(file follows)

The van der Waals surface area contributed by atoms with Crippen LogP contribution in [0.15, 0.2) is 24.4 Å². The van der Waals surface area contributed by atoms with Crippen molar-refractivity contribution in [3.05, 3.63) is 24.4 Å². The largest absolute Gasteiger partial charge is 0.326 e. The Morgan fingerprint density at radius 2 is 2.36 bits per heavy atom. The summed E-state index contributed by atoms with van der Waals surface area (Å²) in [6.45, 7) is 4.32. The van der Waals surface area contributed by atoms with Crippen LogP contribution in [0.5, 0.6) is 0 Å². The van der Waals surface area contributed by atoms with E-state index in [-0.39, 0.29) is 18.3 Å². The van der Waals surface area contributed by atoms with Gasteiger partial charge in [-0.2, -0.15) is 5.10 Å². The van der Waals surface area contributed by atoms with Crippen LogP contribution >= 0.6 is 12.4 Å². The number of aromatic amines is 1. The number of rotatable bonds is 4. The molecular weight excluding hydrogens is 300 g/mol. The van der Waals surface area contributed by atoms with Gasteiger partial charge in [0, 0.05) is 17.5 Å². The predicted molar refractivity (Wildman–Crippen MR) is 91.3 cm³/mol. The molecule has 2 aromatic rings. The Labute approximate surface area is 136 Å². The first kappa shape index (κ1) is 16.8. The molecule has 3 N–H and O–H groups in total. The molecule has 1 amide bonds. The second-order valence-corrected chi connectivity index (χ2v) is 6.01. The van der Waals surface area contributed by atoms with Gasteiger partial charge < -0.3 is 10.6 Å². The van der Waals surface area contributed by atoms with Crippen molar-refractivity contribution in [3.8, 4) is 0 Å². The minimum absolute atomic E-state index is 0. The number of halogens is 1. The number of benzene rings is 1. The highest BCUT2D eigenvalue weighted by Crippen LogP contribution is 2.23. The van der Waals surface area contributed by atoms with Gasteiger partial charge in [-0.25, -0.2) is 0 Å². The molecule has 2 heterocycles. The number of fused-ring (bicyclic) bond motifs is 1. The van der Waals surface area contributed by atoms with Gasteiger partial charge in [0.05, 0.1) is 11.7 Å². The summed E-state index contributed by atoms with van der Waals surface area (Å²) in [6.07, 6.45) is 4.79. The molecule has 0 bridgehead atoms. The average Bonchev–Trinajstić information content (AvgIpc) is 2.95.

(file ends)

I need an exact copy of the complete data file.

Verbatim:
The van der Waals surface area contributed by atoms with Crippen LogP contribution in [0.15, 0.2) is 24.4 Å². The van der Waals surface area contributed by atoms with Crippen molar-refractivity contribution in [3.05, 3.63) is 24.4 Å². The largest absolute Gasteiger partial charge is 0.326 e. The Morgan fingerprint density at radius 2 is 2.36 bits per heavy atom. The summed E-state index contributed by atoms with van der Waals surface area (Å²) in [6.45, 7) is 4.32. The van der Waals surface area contributed by atoms with Crippen LogP contribution in [0.5, 0.6) is 0 Å². The van der Waals surface area contributed by atoms with E-state index in [-0.39, 0.29) is 18.3 Å². The van der Waals surface area contributed by atoms with Gasteiger partial charge in [-0.2, -0.15) is 5.10 Å². The van der Waals surface area contributed by atoms with Crippen LogP contribution >= 0.6 is 12.4 Å². The number of aromatic amines is 1. The number of rotatable bonds is 4. The molecular weight excluding hydrogens is 300 g/mol. The van der Waals surface area contributed by atoms with Gasteiger partial charge in [0, 0.05) is 17.5 Å². The predicted molar refractivity (Wildman–Crippen MR) is 91.3 cm³/mol. The molecule has 2 aromatic rings. The Labute approximate surface area is 136 Å². The first kappa shape index (κ1) is 16.8. The molecule has 3 N–H and O–H groups in total. The molecule has 1 amide bonds. The second-order valence-corrected chi connectivity index (χ2v) is 6.01. The van der Waals surface area contributed by atoms with Gasteiger partial charge < -0.3 is 10.6 Å². The van der Waals surface area contributed by atoms with Crippen molar-refractivity contribution in [3.8, 4) is 0 Å². The minimum absolute atomic E-state index is 0. The number of halogens is 1. The number of benzene rings is 1. The highest BCUT2D eigenvalue weighted by Crippen LogP contribution is 2.23. The van der Waals surface area contributed by atoms with Gasteiger partial charge in [-0.25, -0.2) is 0 Å². The molecule has 2 heterocycles. The number of fused-ring (bicyclic) bond motifs is 1. The van der Waals surface area contributed by atoms with Gasteiger partial charge in [0.05, 0.1) is 11.7 Å². The summed E-state index contributed by atoms with van der Waals surface area (Å²) in [6.07, 6.45) is 4.79. The molecule has 0 bridgehead atoms. The average Bonchev–Trinajstić information content (AvgIpc) is 2.95.